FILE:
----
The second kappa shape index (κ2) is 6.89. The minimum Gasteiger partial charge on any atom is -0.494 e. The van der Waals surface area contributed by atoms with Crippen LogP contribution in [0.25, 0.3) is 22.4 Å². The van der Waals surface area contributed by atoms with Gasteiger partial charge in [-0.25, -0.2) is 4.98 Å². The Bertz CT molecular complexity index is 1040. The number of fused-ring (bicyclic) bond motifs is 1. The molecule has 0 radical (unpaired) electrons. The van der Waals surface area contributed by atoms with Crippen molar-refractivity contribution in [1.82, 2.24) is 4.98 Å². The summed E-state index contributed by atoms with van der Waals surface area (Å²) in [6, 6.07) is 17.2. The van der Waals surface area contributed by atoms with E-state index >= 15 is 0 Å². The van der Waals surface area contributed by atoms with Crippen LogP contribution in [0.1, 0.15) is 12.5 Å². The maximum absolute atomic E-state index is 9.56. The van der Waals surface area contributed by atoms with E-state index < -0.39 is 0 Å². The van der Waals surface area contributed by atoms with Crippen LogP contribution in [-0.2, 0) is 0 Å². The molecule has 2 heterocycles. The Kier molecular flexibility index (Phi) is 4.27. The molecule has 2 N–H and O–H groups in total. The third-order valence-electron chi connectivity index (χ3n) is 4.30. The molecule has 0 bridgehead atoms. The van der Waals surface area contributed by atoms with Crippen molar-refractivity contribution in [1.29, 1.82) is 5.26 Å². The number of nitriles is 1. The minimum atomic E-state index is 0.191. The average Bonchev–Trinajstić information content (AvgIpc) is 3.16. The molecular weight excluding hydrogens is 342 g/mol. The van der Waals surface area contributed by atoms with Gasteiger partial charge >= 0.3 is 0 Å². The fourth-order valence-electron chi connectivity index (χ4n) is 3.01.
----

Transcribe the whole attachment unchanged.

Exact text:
The second kappa shape index (κ2) is 6.89. The minimum Gasteiger partial charge on any atom is -0.494 e. The van der Waals surface area contributed by atoms with Crippen LogP contribution in [0.25, 0.3) is 22.4 Å². The van der Waals surface area contributed by atoms with Gasteiger partial charge in [-0.25, -0.2) is 4.98 Å². The Bertz CT molecular complexity index is 1040. The number of fused-ring (bicyclic) bond motifs is 1. The molecule has 0 radical (unpaired) electrons. The van der Waals surface area contributed by atoms with Crippen molar-refractivity contribution in [1.82, 2.24) is 4.98 Å². The summed E-state index contributed by atoms with van der Waals surface area (Å²) in [6, 6.07) is 17.2. The van der Waals surface area contributed by atoms with E-state index >= 15 is 0 Å². The van der Waals surface area contributed by atoms with Crippen LogP contribution in [0.1, 0.15) is 12.5 Å². The maximum absolute atomic E-state index is 9.56. The van der Waals surface area contributed by atoms with E-state index < -0.39 is 0 Å². The van der Waals surface area contributed by atoms with Crippen LogP contribution in [-0.2, 0) is 0 Å². The molecule has 2 heterocycles. The Kier molecular flexibility index (Phi) is 4.27. The molecule has 2 N–H and O–H groups in total. The third-order valence-electron chi connectivity index (χ3n) is 4.30. The molecule has 0 bridgehead atoms. The van der Waals surface area contributed by atoms with Crippen molar-refractivity contribution in [1.29, 1.82) is 5.26 Å². The number of nitriles is 1. The minimum atomic E-state index is 0.191. The average Bonchev–Trinajstić information content (AvgIpc) is 3.16. The molecular weight excluding hydrogens is 342 g/mol. The van der Waals surface area contributed by atoms with Gasteiger partial charge >= 0.3 is 0 Å². The fourth-order valence-electron chi connectivity index (χ4n) is 3.01.